THE PRIZE FIGHTER
I have the unfortunate privilege of being a part of an on-line community of hundreds of amazing and brave bereaved mothers who seek the comfort and understanding of other women who are trying to survive the loss of their child. They seek this comfort largely because there is acknowledgement and understanding. People who “get it” 24/7. There are many common threads in the conversations including the frustration and pain of people trying to push a silver lining into your child’s loss (“But think of all the memories you have!”), being misunderstood because many think there is an end-point in the grief of child-loss, wishing the ones they love could understand what it’s like to just get through a day, and of course, the indescribable pain.
This is for them.
THE PRIZE FIGHTER
She is up against such a heinous foe. It’s taking her, unaware, like a raging sandstorm pounding about her head, blinding her, choking off her air and dropping her to her knees. The blows are eroding her already tenuous shell, she’s left opened again, chest heaving and desperately drained. She is beaten, waiting for it to come back for her. The next wave. Her grief. Her child. How is she persevering against such an unrelenting force?
She’s a prize fighter. Giving everything she has for the “win”. Except the win isn’t a prize of money, glory or fame, it’s just making it to another day.
Child loss eats at every part of who you are-physical, emotional, mental. It’s a dirty, rotten fight that shouldn’t ever have to be fought. The opponent will gut you to the bone if it can, leaving nothing of your life “before”. Security, time, money, love, living, peace, laughing, family, hopes, future, contentment-it wants it all. This marathon requires of it’s participants vigorous endurance, strength and resiliency. Singular athletic (emotional) prowess. Daily. For the unforeseeable future.
The rounds are days, sometimes hours, but the fight is forever. Astounding stamina isn’t optional. Most endurance athletes make the choice to train for the challenge and the pain of the race. Not this athlete. She does not want this, but it’s her’s. She would give anything to make it stop, but it won’t. She isn’t prepared, isn’t willing, yet she’s been tossed in the ring with Satan himself. Tired and vulnerable, fighting an unfair battle for her life, future and what’s left of her heart.
Her body is not built for this and the internal bleeding is taking it’s toll. The odds are not with her.
She’s keeping a home that is filled with the memories, belongings and those little things that kids leave around- chewed pencils, post-it notes, doodles of art work and soccer-ball shaped erasers stuffed unsuspectingly into desk drawers. The things that steal her breath and pound her heart. “Ghosts” of her lost child. Yet each day she wakes up, puts on a face and goes to work. The bravery it takes some days to just step out of bed and enter the ring. Her sleep deprived body and her aching mind needs to just stay home and crawl into her child’s bed in hopes of breathing in one precious molecule of his remaining scent, or to rock in the chair that she rocked her baby to sleep in, but she can’t. So she acts like all is well with the world, talking and laughing with co-workers, faking it like a pro. It’s almost like any “normal” day, but there is no “normal” day for her, so she powers on like a champ. Merely existing makes her a formidable player in this new life. No choice. As the day goes on her chest gets tighter, her stomach sicker as the strength required is waning. She’s fatiguing and can feel it welling up. She needs to be alone. Cries of anguish will bellow from her core, but she’ll keep that little defeat between herself and her car. In her state she shouldn’t, but she drives home anyway because she is battle weary, tempting fate because it could mean being with her child again. It’s strange how fearless she has become in her new self. Death isn’t nearly as worrisome as it once was. She needs to rest for tomorrows brawl, but today isn’t over yet. She’ll hold it together and keep on swinging because it’s dinner time, and the family needs to eat and have clean underwear. They need her. She’ll make dinner and fold the laundry to the sound of voices playing in the street.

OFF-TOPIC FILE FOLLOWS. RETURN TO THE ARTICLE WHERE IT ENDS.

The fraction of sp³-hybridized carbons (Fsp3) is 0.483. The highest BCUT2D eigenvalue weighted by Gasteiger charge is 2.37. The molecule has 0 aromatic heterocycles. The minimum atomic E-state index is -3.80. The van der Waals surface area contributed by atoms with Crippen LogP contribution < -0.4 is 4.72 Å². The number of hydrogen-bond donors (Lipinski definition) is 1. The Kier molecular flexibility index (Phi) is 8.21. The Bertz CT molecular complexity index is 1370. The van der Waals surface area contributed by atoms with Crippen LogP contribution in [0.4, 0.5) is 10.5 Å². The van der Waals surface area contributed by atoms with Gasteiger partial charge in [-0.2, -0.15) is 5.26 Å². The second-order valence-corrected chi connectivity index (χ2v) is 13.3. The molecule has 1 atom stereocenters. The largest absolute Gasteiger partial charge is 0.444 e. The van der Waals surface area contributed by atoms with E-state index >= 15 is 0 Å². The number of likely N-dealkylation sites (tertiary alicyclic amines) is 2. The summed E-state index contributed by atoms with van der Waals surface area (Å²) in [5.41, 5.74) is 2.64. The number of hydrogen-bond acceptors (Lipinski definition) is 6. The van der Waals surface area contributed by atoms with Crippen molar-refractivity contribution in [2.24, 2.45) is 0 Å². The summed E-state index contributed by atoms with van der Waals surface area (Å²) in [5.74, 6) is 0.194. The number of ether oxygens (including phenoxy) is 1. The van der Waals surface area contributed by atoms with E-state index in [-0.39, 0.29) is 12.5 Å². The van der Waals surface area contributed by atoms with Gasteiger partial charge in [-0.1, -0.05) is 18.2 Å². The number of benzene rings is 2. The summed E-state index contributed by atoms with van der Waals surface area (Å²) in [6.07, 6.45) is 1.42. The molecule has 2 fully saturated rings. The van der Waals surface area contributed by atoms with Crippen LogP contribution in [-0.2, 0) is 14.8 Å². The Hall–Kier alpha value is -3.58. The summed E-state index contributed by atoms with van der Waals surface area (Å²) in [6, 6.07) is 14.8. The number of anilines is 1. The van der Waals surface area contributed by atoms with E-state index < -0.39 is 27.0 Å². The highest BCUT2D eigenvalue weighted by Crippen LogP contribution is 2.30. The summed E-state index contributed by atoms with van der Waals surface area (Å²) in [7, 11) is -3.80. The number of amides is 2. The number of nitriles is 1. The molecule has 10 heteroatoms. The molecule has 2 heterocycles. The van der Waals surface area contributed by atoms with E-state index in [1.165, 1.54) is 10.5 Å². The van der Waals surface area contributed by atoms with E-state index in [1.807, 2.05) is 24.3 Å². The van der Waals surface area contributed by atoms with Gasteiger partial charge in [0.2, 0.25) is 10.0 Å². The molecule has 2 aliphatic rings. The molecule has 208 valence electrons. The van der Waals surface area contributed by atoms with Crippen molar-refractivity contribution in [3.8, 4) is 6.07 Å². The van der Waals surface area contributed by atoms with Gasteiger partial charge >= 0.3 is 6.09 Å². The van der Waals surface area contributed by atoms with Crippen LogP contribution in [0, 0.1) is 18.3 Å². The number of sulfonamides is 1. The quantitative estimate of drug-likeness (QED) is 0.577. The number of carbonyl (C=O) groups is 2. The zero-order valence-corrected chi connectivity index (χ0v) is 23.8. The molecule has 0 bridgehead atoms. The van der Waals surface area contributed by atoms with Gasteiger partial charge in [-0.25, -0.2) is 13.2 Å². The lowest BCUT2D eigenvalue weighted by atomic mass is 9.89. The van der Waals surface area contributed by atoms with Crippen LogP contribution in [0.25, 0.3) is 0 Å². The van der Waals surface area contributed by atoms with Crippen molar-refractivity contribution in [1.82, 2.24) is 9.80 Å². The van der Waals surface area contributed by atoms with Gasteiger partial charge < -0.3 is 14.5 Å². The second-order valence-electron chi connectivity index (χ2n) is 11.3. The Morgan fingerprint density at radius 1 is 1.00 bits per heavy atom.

Voices but one.
She tries to appear like her old self. Maybe if she looks normal, something will feel normal. She yearns for the familiarity of “before”, so she holds her head up and will step in and do it again. But in both the quiet and the chaos of her mind, she knows she is not, and won’t ever be again. How could she be? A gymnast without her limbs. A runner without her lungs. A mamma without her child. The things that mattered, just don’t anymore. The dreams she doesn’t dare to dream lay in the distant recesses of her mind awaiting resurrection. But dreams are no longer dreams without her child. She hopes her friends can still love who she’s become because this athlete desperately needs them in her corner. Stitching up the cuts, giving her a pat on the back and pushing her out for another round. She can hear their voices and see their faces in her periphery as her weary arms lift to cover her face once more. They are the ropes that hold her up.
Finally, in the still darkness of night,
with nothing but scattered pieces of moon sprinkling through the shades,
there’s nothing between herself and her brokenness.
She stands before the mirror
and see’s her naked disfigurement. No masks, no pretenses. Unrecognizable.
The hole that holds her through the night is there waiting.
She can crawl into it now and so she does,
praying for a dreamless sleep.
For tomorrow she’ll do it again.